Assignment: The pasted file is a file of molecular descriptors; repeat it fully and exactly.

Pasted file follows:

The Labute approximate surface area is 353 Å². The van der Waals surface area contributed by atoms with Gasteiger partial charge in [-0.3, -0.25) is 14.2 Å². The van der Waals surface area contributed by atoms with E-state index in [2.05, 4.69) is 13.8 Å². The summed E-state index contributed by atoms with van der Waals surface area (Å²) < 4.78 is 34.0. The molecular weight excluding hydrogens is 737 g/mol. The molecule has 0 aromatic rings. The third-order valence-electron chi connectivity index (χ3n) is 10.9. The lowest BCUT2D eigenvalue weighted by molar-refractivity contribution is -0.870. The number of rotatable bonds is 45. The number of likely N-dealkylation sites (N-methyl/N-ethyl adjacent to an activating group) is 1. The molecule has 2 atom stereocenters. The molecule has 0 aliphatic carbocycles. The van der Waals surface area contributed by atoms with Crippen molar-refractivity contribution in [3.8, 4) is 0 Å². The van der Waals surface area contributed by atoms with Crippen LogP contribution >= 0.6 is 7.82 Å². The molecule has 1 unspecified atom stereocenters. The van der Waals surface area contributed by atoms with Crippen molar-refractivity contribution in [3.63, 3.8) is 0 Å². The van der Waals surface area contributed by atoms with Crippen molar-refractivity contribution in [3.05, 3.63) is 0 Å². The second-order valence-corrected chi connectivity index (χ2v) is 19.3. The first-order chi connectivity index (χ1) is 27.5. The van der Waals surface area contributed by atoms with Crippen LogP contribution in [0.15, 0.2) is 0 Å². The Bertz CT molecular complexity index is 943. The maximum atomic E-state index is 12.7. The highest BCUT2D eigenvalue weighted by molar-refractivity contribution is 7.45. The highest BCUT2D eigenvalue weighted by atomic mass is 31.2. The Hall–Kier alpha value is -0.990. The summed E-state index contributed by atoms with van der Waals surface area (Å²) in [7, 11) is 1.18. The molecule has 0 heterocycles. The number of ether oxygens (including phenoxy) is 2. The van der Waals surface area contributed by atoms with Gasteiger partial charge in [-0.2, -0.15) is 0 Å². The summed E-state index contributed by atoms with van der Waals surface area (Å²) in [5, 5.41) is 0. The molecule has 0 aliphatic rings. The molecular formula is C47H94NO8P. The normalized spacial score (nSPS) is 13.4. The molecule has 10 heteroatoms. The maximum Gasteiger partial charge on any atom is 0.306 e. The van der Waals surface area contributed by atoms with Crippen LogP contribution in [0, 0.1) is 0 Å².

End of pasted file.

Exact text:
The Labute approximate surface area is 353 Å². The van der Waals surface area contributed by atoms with Gasteiger partial charge in [-0.3, -0.25) is 14.2 Å². The van der Waals surface area contributed by atoms with E-state index in [2.05, 4.69) is 13.8 Å². The summed E-state index contributed by atoms with van der Waals surface area (Å²) < 4.78 is 34.0. The molecular weight excluding hydrogens is 737 g/mol. The molecule has 0 aromatic rings. The third-order valence-electron chi connectivity index (χ3n) is 10.9. The lowest BCUT2D eigenvalue weighted by molar-refractivity contribution is -0.870. The number of rotatable bonds is 45. The number of likely N-dealkylation sites (N-methyl/N-ethyl adjacent to an activating group) is 1. The molecule has 2 atom stereocenters. The molecule has 0 aliphatic carbocycles. The van der Waals surface area contributed by atoms with Crippen molar-refractivity contribution in [3.8, 4) is 0 Å². The van der Waals surface area contributed by atoms with Crippen LogP contribution >= 0.6 is 7.82 Å². The molecule has 1 unspecified atom stereocenters. The van der Waals surface area contributed by atoms with Crippen molar-refractivity contribution in [3.63, 3.8) is 0 Å². The van der Waals surface area contributed by atoms with Crippen molar-refractivity contribution in [3.05, 3.63) is 0 Å². The second-order valence-corrected chi connectivity index (χ2v) is 19.3. The first-order chi connectivity index (χ1) is 27.5. The van der Waals surface area contributed by atoms with Crippen LogP contribution in [0.15, 0.2) is 0 Å². The Bertz CT molecular complexity index is 943. The maximum atomic E-state index is 12.7. The highest BCUT2D eigenvalue weighted by molar-refractivity contribution is 7.45. The highest BCUT2D eigenvalue weighted by atomic mass is 31.2. The Hall–Kier alpha value is -0.990. The summed E-state index contributed by atoms with van der Waals surface area (Å²) in [7, 11) is 1.18. The molecule has 0 heterocycles. The number of ether oxygens (including phenoxy) is 2. The van der Waals surface area contributed by atoms with Gasteiger partial charge in [-0.2, -0.15) is 0 Å². The summed E-state index contributed by atoms with van der Waals surface area (Å²) in [5, 5.41) is 0. The molecule has 0 aliphatic rings. The molecular formula is C47H94NO8P. The normalized spacial score (nSPS) is 13.4. The molecule has 10 heteroatoms. The maximum Gasteiger partial charge on any atom is 0.306 e. The van der Waals surface area contributed by atoms with Crippen LogP contribution in [0, 0.1) is 0 Å².